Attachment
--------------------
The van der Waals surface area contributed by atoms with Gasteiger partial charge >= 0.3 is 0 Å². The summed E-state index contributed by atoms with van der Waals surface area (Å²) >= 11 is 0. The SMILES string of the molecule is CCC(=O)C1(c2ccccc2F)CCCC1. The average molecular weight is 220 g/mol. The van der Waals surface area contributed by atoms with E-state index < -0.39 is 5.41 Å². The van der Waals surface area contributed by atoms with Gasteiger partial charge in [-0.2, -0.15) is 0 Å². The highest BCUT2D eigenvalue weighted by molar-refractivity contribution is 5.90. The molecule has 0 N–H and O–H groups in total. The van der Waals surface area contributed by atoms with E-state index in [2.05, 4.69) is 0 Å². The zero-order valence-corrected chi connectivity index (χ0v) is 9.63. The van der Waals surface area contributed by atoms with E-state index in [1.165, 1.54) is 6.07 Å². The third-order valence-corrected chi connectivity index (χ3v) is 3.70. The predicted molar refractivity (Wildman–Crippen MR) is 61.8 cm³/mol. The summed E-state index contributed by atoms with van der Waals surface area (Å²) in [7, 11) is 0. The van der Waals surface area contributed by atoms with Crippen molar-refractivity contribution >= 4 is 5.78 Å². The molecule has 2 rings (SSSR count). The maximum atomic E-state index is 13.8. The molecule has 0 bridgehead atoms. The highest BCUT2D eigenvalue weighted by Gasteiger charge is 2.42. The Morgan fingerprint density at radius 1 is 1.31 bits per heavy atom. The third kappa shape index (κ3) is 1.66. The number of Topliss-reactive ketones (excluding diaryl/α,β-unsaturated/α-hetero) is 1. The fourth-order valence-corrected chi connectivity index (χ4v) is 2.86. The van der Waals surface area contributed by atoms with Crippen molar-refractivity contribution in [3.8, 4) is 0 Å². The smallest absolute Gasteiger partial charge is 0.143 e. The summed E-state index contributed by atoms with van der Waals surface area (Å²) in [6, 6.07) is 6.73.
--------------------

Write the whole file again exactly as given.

The van der Waals surface area contributed by atoms with Gasteiger partial charge >= 0.3 is 0 Å². The summed E-state index contributed by atoms with van der Waals surface area (Å²) >= 11 is 0. The SMILES string of the molecule is CCC(=O)C1(c2ccccc2F)CCCC1. The average molecular weight is 220 g/mol. The van der Waals surface area contributed by atoms with E-state index < -0.39 is 5.41 Å². The van der Waals surface area contributed by atoms with Gasteiger partial charge in [-0.2, -0.15) is 0 Å². The highest BCUT2D eigenvalue weighted by molar-refractivity contribution is 5.90. The molecule has 0 N–H and O–H groups in total. The van der Waals surface area contributed by atoms with E-state index in [2.05, 4.69) is 0 Å². The zero-order valence-corrected chi connectivity index (χ0v) is 9.63. The van der Waals surface area contributed by atoms with E-state index in [1.165, 1.54) is 6.07 Å². The third-order valence-corrected chi connectivity index (χ3v) is 3.70. The predicted molar refractivity (Wildman–Crippen MR) is 61.8 cm³/mol. The summed E-state index contributed by atoms with van der Waals surface area (Å²) in [7, 11) is 0. The van der Waals surface area contributed by atoms with Crippen molar-refractivity contribution >= 4 is 5.78 Å². The molecule has 2 rings (SSSR count). The maximum atomic E-state index is 13.8. The molecule has 0 bridgehead atoms. The highest BCUT2D eigenvalue weighted by Gasteiger charge is 2.42. The Morgan fingerprint density at radius 1 is 1.31 bits per heavy atom. The third kappa shape index (κ3) is 1.66. The number of Topliss-reactive ketones (excluding diaryl/α,β-unsaturated/α-hetero) is 1. The fourth-order valence-corrected chi connectivity index (χ4v) is 2.86. The van der Waals surface area contributed by atoms with Crippen molar-refractivity contribution in [3.8, 4) is 0 Å². The smallest absolute Gasteiger partial charge is 0.143 e. The summed E-state index contributed by atoms with van der Waals surface area (Å²) in [6, 6.07) is 6.73.